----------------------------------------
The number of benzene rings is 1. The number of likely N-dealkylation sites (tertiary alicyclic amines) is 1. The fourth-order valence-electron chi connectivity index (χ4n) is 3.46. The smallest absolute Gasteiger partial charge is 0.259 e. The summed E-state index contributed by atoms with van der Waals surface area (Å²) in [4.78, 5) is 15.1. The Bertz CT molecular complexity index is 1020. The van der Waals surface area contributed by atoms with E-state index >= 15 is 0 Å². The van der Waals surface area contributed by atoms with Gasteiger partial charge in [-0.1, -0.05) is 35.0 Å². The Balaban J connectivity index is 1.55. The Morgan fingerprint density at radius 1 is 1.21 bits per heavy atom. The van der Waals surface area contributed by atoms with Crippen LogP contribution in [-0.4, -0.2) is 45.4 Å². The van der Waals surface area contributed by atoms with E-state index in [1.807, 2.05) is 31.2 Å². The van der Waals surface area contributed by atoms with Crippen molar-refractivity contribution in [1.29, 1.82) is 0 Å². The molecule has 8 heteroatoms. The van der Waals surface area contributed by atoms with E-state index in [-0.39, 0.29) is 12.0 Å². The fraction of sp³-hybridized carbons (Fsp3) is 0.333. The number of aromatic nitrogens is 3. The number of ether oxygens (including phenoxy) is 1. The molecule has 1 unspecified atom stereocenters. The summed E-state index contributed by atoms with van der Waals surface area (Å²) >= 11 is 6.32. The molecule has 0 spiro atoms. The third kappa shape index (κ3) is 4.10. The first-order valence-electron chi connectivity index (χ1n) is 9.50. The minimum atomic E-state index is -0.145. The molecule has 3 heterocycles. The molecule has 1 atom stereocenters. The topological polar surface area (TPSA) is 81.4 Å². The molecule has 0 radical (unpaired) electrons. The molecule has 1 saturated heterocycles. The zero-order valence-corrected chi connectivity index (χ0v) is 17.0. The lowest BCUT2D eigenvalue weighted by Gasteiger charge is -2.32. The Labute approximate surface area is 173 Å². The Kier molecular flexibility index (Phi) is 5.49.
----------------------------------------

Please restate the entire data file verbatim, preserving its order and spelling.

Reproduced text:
The number of benzene rings is 1. The number of likely N-dealkylation sites (tertiary alicyclic amines) is 1. The fourth-order valence-electron chi connectivity index (χ4n) is 3.46. The smallest absolute Gasteiger partial charge is 0.259 e. The summed E-state index contributed by atoms with van der Waals surface area (Å²) in [4.78, 5) is 15.1. The Bertz CT molecular complexity index is 1020. The van der Waals surface area contributed by atoms with E-state index >= 15 is 0 Å². The van der Waals surface area contributed by atoms with Gasteiger partial charge in [-0.1, -0.05) is 35.0 Å². The Balaban J connectivity index is 1.55. The Morgan fingerprint density at radius 1 is 1.21 bits per heavy atom. The van der Waals surface area contributed by atoms with Crippen LogP contribution in [-0.4, -0.2) is 45.4 Å². The van der Waals surface area contributed by atoms with E-state index in [1.807, 2.05) is 31.2 Å². The van der Waals surface area contributed by atoms with Crippen molar-refractivity contribution in [1.29, 1.82) is 0 Å². The molecule has 8 heteroatoms. The van der Waals surface area contributed by atoms with E-state index in [-0.39, 0.29) is 12.0 Å². The fraction of sp³-hybridized carbons (Fsp3) is 0.333. The number of aromatic nitrogens is 3. The number of ether oxygens (including phenoxy) is 1. The molecule has 1 unspecified atom stereocenters. The summed E-state index contributed by atoms with van der Waals surface area (Å²) >= 11 is 6.32. The molecule has 0 spiro atoms. The third kappa shape index (κ3) is 4.10. The first-order valence-electron chi connectivity index (χ1n) is 9.50. The minimum atomic E-state index is -0.145. The molecule has 3 heterocycles. The molecule has 1 atom stereocenters. The topological polar surface area (TPSA) is 81.4 Å². The molecule has 0 radical (unpaired) electrons. The molecule has 1 saturated heterocycles. The zero-order valence-corrected chi connectivity index (χ0v) is 17.0. The lowest BCUT2D eigenvalue weighted by Gasteiger charge is -2.32. The Labute approximate surface area is 173 Å². The Kier molecular flexibility index (Phi) is 5.49.